Aries, brainstorming, character development, Christopher Vogler, Corrine Kenner, elements, Fire, Joanna Powell Colbert, Leo, Major Arcana, Meet the Cards, plotting, Raelyn Barclay, recommended reads, Sagittarius, tarot, Tarot for Writers, The Wheel of Fortune, The Writer's Journey, writers, writing
- Symbolism: Change, moving in circles.
- Element: Fire (see Tarot Elements)
What I See:
I love this card. I see all the seasons in the tree. The intertwined roots reminds me we’re all connected. Of all the cards this one has the clearest “Tree of Life” look and feel to me. I see the moon cycle and think of the eight holy days of the solar year. I see the zodiac symbols. I see the butterfly representing the life cycle, to me at least. And then there are the beads, prayer beads according to the book, divided into six sets of nine (3 times 3 is magical). At the very center is what looks like a campfire, the fiery core of our being. I think of wedding rings and the promise of love. I think of counting a baby’s fingers and toes at birth. I think of generations and family.
Light (upright) Reading:
Change is imminent; something is passing away to make room for something new to come into being.
- Keywords: Good Luck, Change for the Better, Opportunity, and Joy.
Shadow (upside down or reverse) Reading:
Beware of an unexpected turn of events.
- Keywords: Disappointment, Vicious Cycle, Stagnation, and Cockiness.
Perhaps a family epic? Or turn to myth and the fates who spun the wheel of life. A reversal of fortune, the winning lottery ticket or the loss at the track. What about a fortune teller or tarot reader?
How about exploring the Tree of Life? It can be a symbol of fertility and/or everlasting life. Scientifically you could look for the evolutionary interrelatedness. And there is the World Tree connecting heaven, earth, and the underground.
This is a card rich in numeric significance: the four seasons, the four stages of man (infancy, youth, adult, and old age), the four directions with the four midpoints, the eight holy days of the solar calendar, the eight phases of the moon, the ten spheres of the Kabbalah, the ten numbered cards of the Minor Arcana, the twelve signs of the zodiac.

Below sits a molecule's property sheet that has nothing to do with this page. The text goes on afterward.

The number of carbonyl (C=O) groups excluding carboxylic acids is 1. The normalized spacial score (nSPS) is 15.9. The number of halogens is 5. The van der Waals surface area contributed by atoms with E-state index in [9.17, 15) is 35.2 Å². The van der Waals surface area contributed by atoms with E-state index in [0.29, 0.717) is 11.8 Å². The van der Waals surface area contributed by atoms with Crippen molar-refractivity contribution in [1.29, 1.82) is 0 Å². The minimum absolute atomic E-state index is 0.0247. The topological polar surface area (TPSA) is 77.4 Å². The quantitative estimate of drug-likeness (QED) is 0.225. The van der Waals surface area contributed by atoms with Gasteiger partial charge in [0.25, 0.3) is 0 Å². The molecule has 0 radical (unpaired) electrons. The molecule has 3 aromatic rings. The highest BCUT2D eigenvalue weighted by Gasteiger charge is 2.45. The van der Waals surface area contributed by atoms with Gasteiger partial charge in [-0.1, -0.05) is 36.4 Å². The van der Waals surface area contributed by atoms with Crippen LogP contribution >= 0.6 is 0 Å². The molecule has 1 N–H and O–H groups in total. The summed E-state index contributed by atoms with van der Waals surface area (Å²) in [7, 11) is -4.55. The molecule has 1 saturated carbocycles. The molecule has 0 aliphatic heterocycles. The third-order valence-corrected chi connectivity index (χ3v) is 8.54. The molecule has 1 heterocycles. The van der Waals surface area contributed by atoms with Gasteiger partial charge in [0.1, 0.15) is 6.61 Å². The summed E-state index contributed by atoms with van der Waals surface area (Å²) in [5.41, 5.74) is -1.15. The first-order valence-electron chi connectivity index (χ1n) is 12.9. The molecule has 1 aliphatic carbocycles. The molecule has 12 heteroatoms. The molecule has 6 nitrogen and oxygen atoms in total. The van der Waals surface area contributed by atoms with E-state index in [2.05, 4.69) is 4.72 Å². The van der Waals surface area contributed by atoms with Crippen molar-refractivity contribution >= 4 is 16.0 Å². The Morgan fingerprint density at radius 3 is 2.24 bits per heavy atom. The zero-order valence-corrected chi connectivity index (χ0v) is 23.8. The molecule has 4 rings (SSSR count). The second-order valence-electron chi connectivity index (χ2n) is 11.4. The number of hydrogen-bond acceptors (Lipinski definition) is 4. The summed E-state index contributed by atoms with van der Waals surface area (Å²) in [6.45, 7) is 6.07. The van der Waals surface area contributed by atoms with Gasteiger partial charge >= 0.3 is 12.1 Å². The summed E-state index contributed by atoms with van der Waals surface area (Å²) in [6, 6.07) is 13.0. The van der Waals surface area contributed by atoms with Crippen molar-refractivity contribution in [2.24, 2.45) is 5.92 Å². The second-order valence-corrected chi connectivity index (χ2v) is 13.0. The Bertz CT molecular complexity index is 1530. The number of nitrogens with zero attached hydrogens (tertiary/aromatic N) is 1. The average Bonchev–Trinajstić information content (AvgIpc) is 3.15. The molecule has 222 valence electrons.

- Themes: Cycles, Orderly Change, Impermanence, Living in the Now, Turning Point, Seasons, Wheel of the Year, or Coming Full Circle.
Wherever we stand on the wheel we are certain to continue to the next stage until we come full circle.
- Archetype: Karma, Faith, Destiny, or Change.
Heralds provide motivation, offer the hero a challenge, and get the story rolling. They alert the hero that change and adventure are coming. ~The Writers Journey by Christopher Vogler
- Mythical Figures: Fortuna, Kismet, The Fates (Moirae), and The Sphinx.
The personality enneagram, a nine-pointed array of personality types, might also be a useful reference for character building.
The Wheel is E1: Perfectionist and/or Reformer
- Self Image — I am right
- Passion — Anger
- Virtue — Serenity
- Narcissistic Trap — Perfection
- Avoids — Vexation
- Speaking Style — Teaching or Moralizing
E1 people are instinctive, spontaneous, and intuitive. Their “gut” feeling is the center of their awareness. They are often direct or territorial. They are concerned with power, ruled by aggression, and may be troubled by self-doubt or self-blame.
Additionally, look up one of the Fire signs (Aries, Leo, Sagittarius) for personality traits.
When the Wheel of Fortune appears in the course of your writing practice, it can remind you of your unique position as a writer. ~Tarot for Writers by Corrine Kenner
Image: Gaian Tarot by Joanna Powell Colbert from Llewellyn Worldwide